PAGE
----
The third form of triangulation is when you meet someone for the first time. To the degree you’ve managed those first two well, people generally come into the meeting feeling very positive.
YS: One of the things you brought up earlier was attract, engage, control, compel/commit. How does one attract a client so that they are open to engaging with you?
Norm Trainor: In attracting people into conversations, there are four key concepts that are critical to understand.
The first is framing, the way in which information is presented. The second is timing, the order in which it’s presented. The third concept is positioning, the perception people have of you. The key aspect of what you do before you ever meet with them, is to move them from negatively disposed to neutral to favorably disposed.
The fourth concept is separation, the degree to which you differentiate yourself.
YS: Perhaps we can dig further into client attraction. What needs to be done in order to attract your dream client?
Norm Trainor: One of the biggest challenges for most salespeople is: how do you close the sale? And most people look at it from the back-end forward. The reality is if you know how to open, you don’t have to close. The biggest challenge is attracting the right client into a conversation about what you do. Most professional advisors on any given day are asked, “What do you do?” That’s one of the most important questions we’re asked. And most professional advisors don’t know how to answer that question. They’ll say, “I’m a lawyer,” “I’m an accountant,” etc. That does not differentiate you. It doesn’t draw people into a conversation. The structure of a client attraction conversation is “you, me, us, we.” So, the “you” is focused on the other person. Ask questions. That conversation might last for 2 minutes or 20 minutes. But now you’ve piqued the other person’s interest, and they’ll come back to you. That’s the “me.” Now you have to describe in a very succinct and compelling way with clarity and impact, how you make a difference. The “us” is the story you tell, how you’ve helped people in the past. That’s how you engage people. And then the “we” is, “If we could do that for you, would that be a basis for us to work together?” So that’s the client attraction conversation.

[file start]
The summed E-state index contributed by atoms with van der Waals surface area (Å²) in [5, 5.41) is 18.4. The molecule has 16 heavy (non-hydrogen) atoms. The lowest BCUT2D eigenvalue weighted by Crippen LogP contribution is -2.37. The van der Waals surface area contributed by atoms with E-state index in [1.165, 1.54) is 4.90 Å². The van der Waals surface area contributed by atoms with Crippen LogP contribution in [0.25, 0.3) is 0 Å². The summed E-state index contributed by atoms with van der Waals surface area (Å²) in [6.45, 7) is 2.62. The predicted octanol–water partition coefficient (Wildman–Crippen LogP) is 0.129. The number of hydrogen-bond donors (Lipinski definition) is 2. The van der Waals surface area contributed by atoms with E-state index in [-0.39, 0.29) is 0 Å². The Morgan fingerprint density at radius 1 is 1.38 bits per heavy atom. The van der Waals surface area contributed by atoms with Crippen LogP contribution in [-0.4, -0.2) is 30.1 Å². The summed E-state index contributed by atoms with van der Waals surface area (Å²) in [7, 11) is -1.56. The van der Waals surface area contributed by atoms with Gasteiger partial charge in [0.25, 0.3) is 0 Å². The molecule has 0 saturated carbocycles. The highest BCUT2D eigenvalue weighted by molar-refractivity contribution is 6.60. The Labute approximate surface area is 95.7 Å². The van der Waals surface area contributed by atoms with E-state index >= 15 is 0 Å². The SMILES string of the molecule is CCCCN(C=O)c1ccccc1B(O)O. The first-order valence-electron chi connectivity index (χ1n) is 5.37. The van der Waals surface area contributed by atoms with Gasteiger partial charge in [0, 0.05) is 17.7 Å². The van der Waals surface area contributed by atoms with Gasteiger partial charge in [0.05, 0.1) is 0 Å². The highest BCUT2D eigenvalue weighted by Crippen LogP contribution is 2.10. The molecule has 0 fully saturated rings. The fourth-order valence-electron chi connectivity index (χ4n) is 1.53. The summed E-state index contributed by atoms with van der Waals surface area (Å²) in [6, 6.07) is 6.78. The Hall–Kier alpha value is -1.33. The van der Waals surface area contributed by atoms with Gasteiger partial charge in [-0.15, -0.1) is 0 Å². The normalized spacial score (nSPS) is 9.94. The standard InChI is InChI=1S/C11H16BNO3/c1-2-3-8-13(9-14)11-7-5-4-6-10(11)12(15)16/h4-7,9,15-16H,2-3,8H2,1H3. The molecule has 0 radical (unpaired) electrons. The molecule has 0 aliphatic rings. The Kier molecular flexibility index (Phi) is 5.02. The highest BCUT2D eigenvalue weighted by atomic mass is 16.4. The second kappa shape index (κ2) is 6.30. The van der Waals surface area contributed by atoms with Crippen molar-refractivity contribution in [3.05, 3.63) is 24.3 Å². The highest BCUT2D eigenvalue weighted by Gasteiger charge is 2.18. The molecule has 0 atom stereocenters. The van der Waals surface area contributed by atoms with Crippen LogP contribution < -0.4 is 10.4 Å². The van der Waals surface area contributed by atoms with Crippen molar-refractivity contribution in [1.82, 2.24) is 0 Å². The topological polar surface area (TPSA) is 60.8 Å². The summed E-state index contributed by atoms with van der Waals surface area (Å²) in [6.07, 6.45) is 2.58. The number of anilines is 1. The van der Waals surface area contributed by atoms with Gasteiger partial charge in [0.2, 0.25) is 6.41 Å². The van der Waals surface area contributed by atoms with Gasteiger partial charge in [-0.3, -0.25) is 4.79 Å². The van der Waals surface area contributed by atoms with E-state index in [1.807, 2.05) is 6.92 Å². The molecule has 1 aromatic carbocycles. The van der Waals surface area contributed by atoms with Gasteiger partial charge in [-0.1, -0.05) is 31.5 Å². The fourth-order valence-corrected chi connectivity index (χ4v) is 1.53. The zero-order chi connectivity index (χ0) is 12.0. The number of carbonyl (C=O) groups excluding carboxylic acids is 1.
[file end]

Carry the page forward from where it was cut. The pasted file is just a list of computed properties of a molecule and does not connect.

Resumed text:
There are four things that differentiate you when you meet someone for the first time: what you know about them, the questions you ask, the stories you tell, and what you create together.
YS: Let’s focus on the close. How do you close and land your dream client?
Norm Trainor: The pinnacle of professional services in North America is working with the wealthiest and most successful stratum of our society. David Simkowitz is a great example because that’s where David shines and Simkowitz and Company differentiates itself. It all starts with their in-depth understanding of the needs, wants, and values of the most successful families and individuals in America. When David meets with a client and establishes his credibility, he then goes into an in-depth discovery. And that discovery is really understanding where they want to be, where they are, and what are the challenges are getting from here to there.
One of the characteristics of very wealthy and successful families and individuals is that they think long term, they play the long game. They’re thinking 20, 50, 100 years out, four to seven generations forward. And that’s what David understands. He will drill down into what’s really important to them, about the preservation and transition of wealth and what fairness means within the family. But at the end of that conversation, he will say, “If you’re like our other successful clients, before you make any decision based on a recommendation, you will consult other professional advisors. Is that a fair statement?” And they usually nod, and David will say, “Before we make any recommendations, I’d like to meet with your other advisors.”
He’ll meet with those other professional advisors because he understands that people are most comfortable with their conclusions, not ours. He uses a collaborative model and a collaborative approach. That’s how you engage. Now, what compels people to act is that you speak to what motivates them. And it very rarely has to do with the products or service they have to offer. They’re just a means to an end. It’s what gives their life meaning. So, you have to start with why they’re doing what they’re doing, what is their purpose? And then from that, what are the problems they’re encountering? A problem - procedures for achieving that goal, are not working or are not optimal. So, you start with purpose, then problem.
Now, here’s the final element. The sale is an ending and beginning. For the salesperson, it’s an ending, you have a new client. For the client it is a beginning. For the salesperson or the advisor, tension is reduced. For the client, tension is increased. Because now, from a client point of view, you’re measuring success after the sale. It’s what you do after the sale that earns you the right to be introduced, recommended, and referred. So high performing advisors play the long game; they build relationships for life. I’ve been doing this work for six decades now. The challenge is that the people I worked with in the 70s are now mostly retired. I still have relationships that go back 30-40 years. We have relationships with institutions that started in the mid-70s. The players have changed. The relationship has endured. You build relationships for life.